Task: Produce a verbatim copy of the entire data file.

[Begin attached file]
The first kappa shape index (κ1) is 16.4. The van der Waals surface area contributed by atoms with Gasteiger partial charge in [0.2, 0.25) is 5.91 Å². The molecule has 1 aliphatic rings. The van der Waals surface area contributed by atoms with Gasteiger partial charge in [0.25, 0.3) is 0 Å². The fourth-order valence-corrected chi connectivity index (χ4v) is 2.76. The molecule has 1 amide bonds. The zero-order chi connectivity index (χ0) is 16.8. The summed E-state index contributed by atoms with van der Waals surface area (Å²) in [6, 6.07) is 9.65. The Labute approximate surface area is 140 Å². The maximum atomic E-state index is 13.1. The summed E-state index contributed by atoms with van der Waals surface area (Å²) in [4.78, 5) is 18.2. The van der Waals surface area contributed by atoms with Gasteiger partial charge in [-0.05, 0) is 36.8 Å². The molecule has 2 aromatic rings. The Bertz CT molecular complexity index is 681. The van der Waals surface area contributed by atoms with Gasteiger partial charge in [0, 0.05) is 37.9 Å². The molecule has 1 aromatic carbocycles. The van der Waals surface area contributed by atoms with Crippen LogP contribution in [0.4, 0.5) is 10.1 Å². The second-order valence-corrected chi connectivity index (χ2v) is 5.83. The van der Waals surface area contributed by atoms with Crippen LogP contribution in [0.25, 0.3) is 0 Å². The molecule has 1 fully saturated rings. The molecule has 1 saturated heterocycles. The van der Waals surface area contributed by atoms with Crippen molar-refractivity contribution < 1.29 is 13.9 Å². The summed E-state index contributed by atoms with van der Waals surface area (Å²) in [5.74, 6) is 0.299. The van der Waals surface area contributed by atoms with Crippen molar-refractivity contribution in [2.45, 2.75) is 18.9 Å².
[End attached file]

The first kappa shape index (κ1) is 16.4. The van der Waals surface area contributed by atoms with Gasteiger partial charge in [0.2, 0.25) is 5.91 Å². The molecule has 1 aliphatic rings. The van der Waals surface area contributed by atoms with Gasteiger partial charge in [0.25, 0.3) is 0 Å². The fourth-order valence-corrected chi connectivity index (χ4v) is 2.76. The molecule has 1 amide bonds. The zero-order chi connectivity index (χ0) is 16.8. The summed E-state index contributed by atoms with van der Waals surface area (Å²) in [6, 6.07) is 9.65. The Labute approximate surface area is 140 Å². The maximum atomic E-state index is 13.1. The summed E-state index contributed by atoms with van der Waals surface area (Å²) in [4.78, 5) is 18.2. The van der Waals surface area contributed by atoms with Gasteiger partial charge in [-0.05, 0) is 36.8 Å². The molecule has 2 aromatic rings. The Bertz CT molecular complexity index is 681. The van der Waals surface area contributed by atoms with Gasteiger partial charge in [0, 0.05) is 37.9 Å². The molecule has 1 aromatic carbocycles. The van der Waals surface area contributed by atoms with Crippen LogP contribution in [0.4, 0.5) is 10.1 Å². The second-order valence-corrected chi connectivity index (χ2v) is 5.83. The van der Waals surface area contributed by atoms with Crippen LogP contribution in [0.25, 0.3) is 0 Å². The molecule has 1 fully saturated rings. The molecule has 1 saturated heterocycles. The van der Waals surface area contributed by atoms with Crippen molar-refractivity contribution < 1.29 is 13.9 Å². The summed E-state index contributed by atoms with van der Waals surface area (Å²) in [5.74, 6) is 0.299. The van der Waals surface area contributed by atoms with Crippen molar-refractivity contribution in [2.45, 2.75) is 18.9 Å².